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Measuring what matters in the Great Barrier Reef

Research output: Contribution to journalArticle

Nadine Marshall, Michele L. Barnes, Alistair Birtles, Katrina Brown, Joshua Cinner, Matt Curnock, Hallie Eakin, Jeremy Goldberg, Margaret Gooch, Jack Kittinger, Paul Marshall, David Manuel-Navarrete, Mark Pelling, Petina L. Pert, Barry Smit, Renae Tobin

Original languageEnglish
JournalFrontiers in Ecology and the Environment
Early online date7 May 2018
DOIs
StateE-pub ahead of print - 7 May 2018

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King's Authors

Abstract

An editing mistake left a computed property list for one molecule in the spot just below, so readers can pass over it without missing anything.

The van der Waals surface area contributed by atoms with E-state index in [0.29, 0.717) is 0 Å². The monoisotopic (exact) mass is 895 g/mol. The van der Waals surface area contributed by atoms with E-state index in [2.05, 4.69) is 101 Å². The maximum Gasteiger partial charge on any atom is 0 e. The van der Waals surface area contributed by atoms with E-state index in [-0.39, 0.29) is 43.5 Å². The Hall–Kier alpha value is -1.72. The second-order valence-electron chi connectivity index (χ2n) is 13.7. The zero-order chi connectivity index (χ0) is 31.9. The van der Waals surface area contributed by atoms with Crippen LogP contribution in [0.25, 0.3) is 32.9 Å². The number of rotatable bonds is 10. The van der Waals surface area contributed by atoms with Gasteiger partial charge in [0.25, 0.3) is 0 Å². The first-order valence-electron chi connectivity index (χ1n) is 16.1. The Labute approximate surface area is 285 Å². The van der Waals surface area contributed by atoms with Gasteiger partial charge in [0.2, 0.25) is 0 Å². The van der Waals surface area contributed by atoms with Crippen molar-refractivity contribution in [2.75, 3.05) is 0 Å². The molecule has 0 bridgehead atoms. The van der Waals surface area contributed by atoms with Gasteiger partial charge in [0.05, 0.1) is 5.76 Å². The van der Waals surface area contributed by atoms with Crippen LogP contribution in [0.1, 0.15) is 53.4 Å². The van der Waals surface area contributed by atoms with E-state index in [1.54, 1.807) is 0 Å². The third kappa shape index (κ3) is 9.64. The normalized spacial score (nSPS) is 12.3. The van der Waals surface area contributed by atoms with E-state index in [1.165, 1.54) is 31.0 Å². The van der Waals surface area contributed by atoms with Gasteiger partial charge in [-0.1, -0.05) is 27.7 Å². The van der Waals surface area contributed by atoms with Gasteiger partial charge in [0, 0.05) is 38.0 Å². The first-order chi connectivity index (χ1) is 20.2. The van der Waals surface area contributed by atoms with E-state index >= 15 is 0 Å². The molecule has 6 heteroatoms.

The natural environment plays an integral role in the culture of all people. Although the cultural services provided by ecosystems are often acknowledged, these abstract qualities are difficult to capture and are rarely incorporated into environmental strategic planning. We propose an approach for decision makers to weigh different cultural values across a range of stakeholder groups. We assessed the importance of the Great Barrier Reef (GBR) to the lifestyle, sense of place, pride, identity, and well-being of 8300 people across multiple cultural groups, as well as each of these groups' belief in the aesthetic, scientific, and biodiversity-based value of the GBR. The surveyed population included indigenous and non-indigenous local residents, Australians (non-local), international and domestic tourists, tourism operators, and commercial fishers. We discuss how some groups grant similar levels of importance to some values and how other groups differ in their attachment to certain values. All of the groups possessed the selected cultural values to some extent, suggesting that these values matter, and could be leveraged to secure the future of iconic ecosystems such as the GBR.

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